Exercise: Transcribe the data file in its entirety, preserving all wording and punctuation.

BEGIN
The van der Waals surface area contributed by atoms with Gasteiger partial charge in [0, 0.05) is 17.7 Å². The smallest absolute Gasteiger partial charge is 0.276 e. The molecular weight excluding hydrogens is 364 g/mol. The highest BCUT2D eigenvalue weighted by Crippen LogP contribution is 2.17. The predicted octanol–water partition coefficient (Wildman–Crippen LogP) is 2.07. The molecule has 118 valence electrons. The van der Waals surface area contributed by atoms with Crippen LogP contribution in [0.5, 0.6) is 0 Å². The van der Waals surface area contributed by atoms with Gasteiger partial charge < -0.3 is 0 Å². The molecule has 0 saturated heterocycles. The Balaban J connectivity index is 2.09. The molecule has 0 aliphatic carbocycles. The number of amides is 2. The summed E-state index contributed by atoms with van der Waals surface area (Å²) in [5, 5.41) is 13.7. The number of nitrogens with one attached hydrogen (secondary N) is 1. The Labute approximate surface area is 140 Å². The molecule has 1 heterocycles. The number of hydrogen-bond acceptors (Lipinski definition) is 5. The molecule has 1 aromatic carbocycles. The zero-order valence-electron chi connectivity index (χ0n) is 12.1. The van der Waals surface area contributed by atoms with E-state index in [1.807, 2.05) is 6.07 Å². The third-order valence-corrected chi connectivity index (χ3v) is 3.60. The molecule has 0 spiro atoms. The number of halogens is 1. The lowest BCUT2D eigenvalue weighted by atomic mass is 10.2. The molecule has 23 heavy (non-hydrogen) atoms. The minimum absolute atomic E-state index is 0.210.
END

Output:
The van der Waals surface area contributed by atoms with Gasteiger partial charge in [0, 0.05) is 17.7 Å². The smallest absolute Gasteiger partial charge is 0.276 e. The molecular weight excluding hydrogens is 364 g/mol. The highest BCUT2D eigenvalue weighted by Crippen LogP contribution is 2.17. The predicted octanol–water partition coefficient (Wildman–Crippen LogP) is 2.07. The molecule has 118 valence electrons. The van der Waals surface area contributed by atoms with Crippen LogP contribution in [0.5, 0.6) is 0 Å². The van der Waals surface area contributed by atoms with Gasteiger partial charge < -0.3 is 0 Å². The molecule has 0 saturated heterocycles. The Balaban J connectivity index is 2.09. The molecule has 0 aliphatic carbocycles. The number of amides is 2. The summed E-state index contributed by atoms with van der Waals surface area (Å²) in [5, 5.41) is 13.7. The number of nitrogens with one attached hydrogen (secondary N) is 1. The Labute approximate surface area is 140 Å². The molecule has 1 heterocycles. The number of hydrogen-bond acceptors (Lipinski definition) is 5. The molecule has 1 aromatic carbocycles. The zero-order valence-electron chi connectivity index (χ0n) is 12.1. The van der Waals surface area contributed by atoms with E-state index in [1.807, 2.05) is 6.07 Å². The third-order valence-corrected chi connectivity index (χ3v) is 3.60. The molecule has 0 spiro atoms. The number of halogens is 1. The lowest BCUT2D eigenvalue weighted by atomic mass is 10.2. The molecule has 23 heavy (non-hydrogen) atoms. The minimum absolute atomic E-state index is 0.210.